Publication Date


Document Type


First Advisor

Umoren, Josephine M.

Degree Name

M.S. (Master of Science)

Legacy Department

School of Family, Consumer and Nutrition Sciences


Wrestling coaches; Wrestlers--Nutrition; High school athletes--Nutrition; Weight loss


The purpose of this study was to assess high-school wrestling coaches' knowledge about nutrition and the weight loss practices they recommend to their athletes. A questionnaire was mailed to all high-school wrestling coaches in the state of Illinois. Of the 342 surveys sent, 180 were returned (a 52.6% response rate). A chi-square analysis was used to determine if the coaches’ nutrition knowledge coincided with their weight management practices. Descriptive statistics were also used to show the responses for each question in the questionnaire. Coaches ranged in age from under 25 years of age to over 50 years of age, with the majority (81.8%) being between the ages of 26 and 49. Fortyfour percent of the coaches had 16 or more years of experience coaching high-school wrestling. Eighty percent reported that athletic coaches should sometimes suggest athletes lose weight to qualify for a weight class below their pre-season weight. The majority of the coaches (88.4%) indicated the best method for weight loss was to consume fewer calories in a well-balanced diet, with 61% stating the recommended range for weight loss was 1 -2 pounds per week. Seventy-two percent of the coaches believed that fasting is never an acceptable way to lose weight. However, 25% believed wrestlers should restrict food intake the day of competition. Fifty-six percent believed dehydration was an acceptable way to lose weight some of the time. Sixty-two percent encouraged their athletes to drink during competition to replenish water losses. One concern in the study was that 61.9% of the coaches agreed that severe caloric restriction was an appropriate weight loss mechanism. The results of the study showed that nutrition knowledge was significantly associated with nutrition practices. There was some disparity between the coaches' responses. The majority of the coaches had a good knowledge base of nutrition and practiced according to that knowledge; however, a few coaches had a limited knowledge base and recommended detrimental practices. There should be more nutrition education for coaches so they can educate their athletes with proper information regarding nutrition.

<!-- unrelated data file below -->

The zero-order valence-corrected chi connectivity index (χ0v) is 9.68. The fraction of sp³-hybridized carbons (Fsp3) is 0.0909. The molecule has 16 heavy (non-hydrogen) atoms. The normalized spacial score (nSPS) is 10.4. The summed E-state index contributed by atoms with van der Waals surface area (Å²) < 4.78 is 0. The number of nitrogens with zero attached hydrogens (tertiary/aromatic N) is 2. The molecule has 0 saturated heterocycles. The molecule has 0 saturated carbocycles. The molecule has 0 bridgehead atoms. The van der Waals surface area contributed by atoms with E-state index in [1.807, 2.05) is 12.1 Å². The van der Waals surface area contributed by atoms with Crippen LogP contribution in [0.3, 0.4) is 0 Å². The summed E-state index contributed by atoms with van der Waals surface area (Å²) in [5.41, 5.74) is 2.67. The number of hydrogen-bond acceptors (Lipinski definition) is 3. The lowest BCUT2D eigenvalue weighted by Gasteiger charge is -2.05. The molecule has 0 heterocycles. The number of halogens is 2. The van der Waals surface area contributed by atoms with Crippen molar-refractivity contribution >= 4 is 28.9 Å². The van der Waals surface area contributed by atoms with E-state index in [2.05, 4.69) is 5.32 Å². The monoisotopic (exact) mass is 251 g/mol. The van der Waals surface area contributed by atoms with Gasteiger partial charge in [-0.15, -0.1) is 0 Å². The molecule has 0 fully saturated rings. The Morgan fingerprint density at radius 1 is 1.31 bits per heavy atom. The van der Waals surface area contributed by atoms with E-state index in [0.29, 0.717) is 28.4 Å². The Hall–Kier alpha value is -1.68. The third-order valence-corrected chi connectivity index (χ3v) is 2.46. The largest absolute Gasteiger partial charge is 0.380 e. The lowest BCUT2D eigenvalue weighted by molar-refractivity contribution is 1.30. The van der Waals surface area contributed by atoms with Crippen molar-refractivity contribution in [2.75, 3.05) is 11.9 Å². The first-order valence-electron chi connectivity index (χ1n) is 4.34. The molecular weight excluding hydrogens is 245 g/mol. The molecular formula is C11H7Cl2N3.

Includes bibliographical references (leaf 17)


38 pages




Northern Illinois University

Rights Statement

In Copyright

Rights Statement 2

NIU theses are protected by copyright. They may be viewed from Huskie Commons for any purpose, but reproduction or distribution in any format is prohibited without the written permission of the authors.

Media Type